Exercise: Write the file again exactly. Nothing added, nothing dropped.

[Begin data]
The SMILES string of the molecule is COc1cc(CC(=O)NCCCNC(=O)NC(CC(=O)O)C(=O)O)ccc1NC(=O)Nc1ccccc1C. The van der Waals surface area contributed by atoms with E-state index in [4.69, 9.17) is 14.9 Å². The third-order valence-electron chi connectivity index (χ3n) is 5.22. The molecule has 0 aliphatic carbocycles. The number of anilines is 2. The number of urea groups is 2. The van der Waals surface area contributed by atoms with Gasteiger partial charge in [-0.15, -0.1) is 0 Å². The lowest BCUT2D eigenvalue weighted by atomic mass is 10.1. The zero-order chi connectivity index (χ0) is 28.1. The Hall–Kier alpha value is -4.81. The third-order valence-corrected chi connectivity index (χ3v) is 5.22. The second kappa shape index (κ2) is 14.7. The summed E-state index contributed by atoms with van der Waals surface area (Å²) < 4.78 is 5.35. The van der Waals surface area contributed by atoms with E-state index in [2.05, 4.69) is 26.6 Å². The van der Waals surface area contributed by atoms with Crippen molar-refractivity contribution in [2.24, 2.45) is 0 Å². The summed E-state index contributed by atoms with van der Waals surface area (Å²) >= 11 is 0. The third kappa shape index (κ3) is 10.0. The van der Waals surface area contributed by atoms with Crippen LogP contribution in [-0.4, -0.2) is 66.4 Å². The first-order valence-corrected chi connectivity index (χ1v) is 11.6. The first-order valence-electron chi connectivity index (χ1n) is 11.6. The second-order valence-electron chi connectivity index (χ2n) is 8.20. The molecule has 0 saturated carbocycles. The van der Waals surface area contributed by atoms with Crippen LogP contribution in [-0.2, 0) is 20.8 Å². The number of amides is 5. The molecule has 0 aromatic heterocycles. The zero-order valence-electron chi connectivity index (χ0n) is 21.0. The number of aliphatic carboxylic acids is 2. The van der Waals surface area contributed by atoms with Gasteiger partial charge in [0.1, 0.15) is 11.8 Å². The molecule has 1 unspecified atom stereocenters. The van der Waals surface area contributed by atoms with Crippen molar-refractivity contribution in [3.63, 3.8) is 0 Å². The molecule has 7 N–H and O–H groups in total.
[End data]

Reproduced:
The SMILES string of the molecule is COc1cc(CC(=O)NCCCNC(=O)NC(CC(=O)O)C(=O)O)ccc1NC(=O)Nc1ccccc1C. The van der Waals surface area contributed by atoms with E-state index in [4.69, 9.17) is 14.9 Å². The third-order valence-electron chi connectivity index (χ3n) is 5.22. The molecule has 0 aliphatic carbocycles. The number of anilines is 2. The number of urea groups is 2. The van der Waals surface area contributed by atoms with Gasteiger partial charge in [-0.15, -0.1) is 0 Å². The lowest BCUT2D eigenvalue weighted by atomic mass is 10.1. The zero-order chi connectivity index (χ0) is 28.1. The Hall–Kier alpha value is -4.81. The third-order valence-corrected chi connectivity index (χ3v) is 5.22. The second kappa shape index (κ2) is 14.7. The summed E-state index contributed by atoms with van der Waals surface area (Å²) < 4.78 is 5.35. The van der Waals surface area contributed by atoms with E-state index in [2.05, 4.69) is 26.6 Å². The van der Waals surface area contributed by atoms with Crippen molar-refractivity contribution in [2.24, 2.45) is 0 Å². The summed E-state index contributed by atoms with van der Waals surface area (Å²) >= 11 is 0. The third kappa shape index (κ3) is 10.0. The van der Waals surface area contributed by atoms with Crippen LogP contribution in [-0.4, -0.2) is 66.4 Å². The first-order valence-corrected chi connectivity index (χ1v) is 11.6. The first-order valence-electron chi connectivity index (χ1n) is 11.6. The second-order valence-electron chi connectivity index (χ2n) is 8.20. The molecule has 0 saturated carbocycles. The van der Waals surface area contributed by atoms with Crippen LogP contribution in [-0.2, 0) is 20.8 Å². The number of amides is 5. The molecule has 0 aromatic heterocycles. The zero-order valence-electron chi connectivity index (χ0n) is 21.0. The number of aliphatic carboxylic acids is 2. The van der Waals surface area contributed by atoms with Gasteiger partial charge in [0.1, 0.15) is 11.8 Å². The molecule has 1 unspecified atom stereocenters. The van der Waals surface area contributed by atoms with Crippen molar-refractivity contribution in [3.63, 3.8) is 0 Å². The molecule has 7 N–H and O–H groups in total.